In Jared Diamond’s follow-up to the Pulitzer-Prize winning Guns, Germs and Steel, the author explores how climate change, the population explosion and political discord create the conditions for the collapse of civilization
Environmental damage, climate change, globalization, rapid population growth, and unwise political choices were all factors in the demise of societies around the world, but some found solutions and persisted. As in Guns, Germs, and Steel, Diamond traces the fundamental pattern of catastrophe, and weaves an all-encompassing global thesis through a series of fascinating historical-cultural narratives. Collapse moves from the Polynesian cultures on Easter Island to the flourishing American civilizations of the Anasazi and the Maya and finally to the doomed Viking colony on Greenland. Similar problems face us today and have already brought disaster to Rwanda and Haiti, even as China and Australia are trying to cope in innovative ways. Despite our own society’s apparently inexhaustible wealth and unrivaled political power, ominous warning signs have begun to emerge even in ecologically robust areas like Montana.
Brilliant, illuminating, and immensely absorbing, Collapse is destined to take its place as one of the essential books of our time, raising the urgent question: How can our world best avoid committing ecological suicide?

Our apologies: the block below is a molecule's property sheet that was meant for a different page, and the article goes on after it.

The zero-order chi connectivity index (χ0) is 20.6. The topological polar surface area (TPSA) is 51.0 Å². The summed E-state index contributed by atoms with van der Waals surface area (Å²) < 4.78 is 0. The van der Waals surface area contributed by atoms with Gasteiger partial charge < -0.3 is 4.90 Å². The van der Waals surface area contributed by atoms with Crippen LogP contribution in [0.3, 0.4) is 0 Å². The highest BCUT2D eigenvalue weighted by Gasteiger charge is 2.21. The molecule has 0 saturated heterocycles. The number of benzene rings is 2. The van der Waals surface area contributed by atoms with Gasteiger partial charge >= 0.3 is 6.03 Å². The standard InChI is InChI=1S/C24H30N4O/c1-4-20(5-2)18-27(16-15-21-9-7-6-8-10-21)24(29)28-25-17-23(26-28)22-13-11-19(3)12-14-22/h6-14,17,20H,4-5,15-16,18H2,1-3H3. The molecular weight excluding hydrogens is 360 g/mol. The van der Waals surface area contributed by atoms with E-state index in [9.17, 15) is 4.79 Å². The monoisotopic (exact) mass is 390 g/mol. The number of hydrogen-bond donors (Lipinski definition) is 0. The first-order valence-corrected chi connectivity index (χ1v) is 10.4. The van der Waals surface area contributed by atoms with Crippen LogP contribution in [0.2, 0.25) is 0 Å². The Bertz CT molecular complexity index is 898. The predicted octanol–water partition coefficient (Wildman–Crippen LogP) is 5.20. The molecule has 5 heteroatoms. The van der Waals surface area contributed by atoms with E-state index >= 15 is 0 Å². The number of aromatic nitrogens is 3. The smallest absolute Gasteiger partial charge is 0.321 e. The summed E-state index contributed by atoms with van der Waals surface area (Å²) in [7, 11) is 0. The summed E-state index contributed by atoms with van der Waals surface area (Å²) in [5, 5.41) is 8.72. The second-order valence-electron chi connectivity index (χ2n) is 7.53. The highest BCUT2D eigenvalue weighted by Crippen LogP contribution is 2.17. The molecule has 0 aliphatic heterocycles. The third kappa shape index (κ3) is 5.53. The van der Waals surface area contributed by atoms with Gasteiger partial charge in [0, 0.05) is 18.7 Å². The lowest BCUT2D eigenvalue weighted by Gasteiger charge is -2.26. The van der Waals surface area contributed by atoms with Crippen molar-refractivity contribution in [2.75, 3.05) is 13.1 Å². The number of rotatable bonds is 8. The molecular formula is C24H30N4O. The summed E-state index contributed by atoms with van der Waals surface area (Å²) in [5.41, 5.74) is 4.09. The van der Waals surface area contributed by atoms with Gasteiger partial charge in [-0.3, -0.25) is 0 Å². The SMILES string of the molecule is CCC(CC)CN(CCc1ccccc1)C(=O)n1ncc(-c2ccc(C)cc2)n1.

In his Pulitzer Prize–winning bestseller Guns, Germs, and Steel, geographer Diamond laid out a grand view of the organic roots of human civilizations in flora, fauna, climate and geology. That vision takes on apocalyptic overtones in this fascinating comparative study of societies that have, sometimes fatally, undermined their own ecological foundations. Diamond examines storied examples of human economic and social collapse, and even extinction, including Easter Island, classical Mayan civilization and the Greenland Norse. He explores patterns of population growth, overfarming, overgrazing and overhunting, often abetted by drought, cold, rigid social mores and warfare, that lead inexorably to vicious circles of deforestation, erosion and starvation prompted by the disappearance of plant and animal food sources. Extending his treatment to contemporary environmental trouble spots, from Montana to China to Australia, he finds today’s global, technologically advanced civilization very far from solving the problems that plagued primitive, isolated communities in the remote past. At times Diamond comes close to a counsel of despair when contemplating the environmental havoc engulfing our rapidly industrializing planet, but he holds out hope at examples of sustainability from highland New Guinea’s age-old but highly diverse and efficient agriculture to Japan’s rigorous program of forest protection and, less convincingly, in recent green consumerism initiatives. Diamond is a brilliant expositor of everything from anthropology to zoology, providing a lucid background of scientific lore to support a stimulating, incisive historical account of these many declines and falls. Readers will find his book an enthralling, and disturbing, reminder of the indissoluble links that bind humans to nature. ~ Publisher Weekly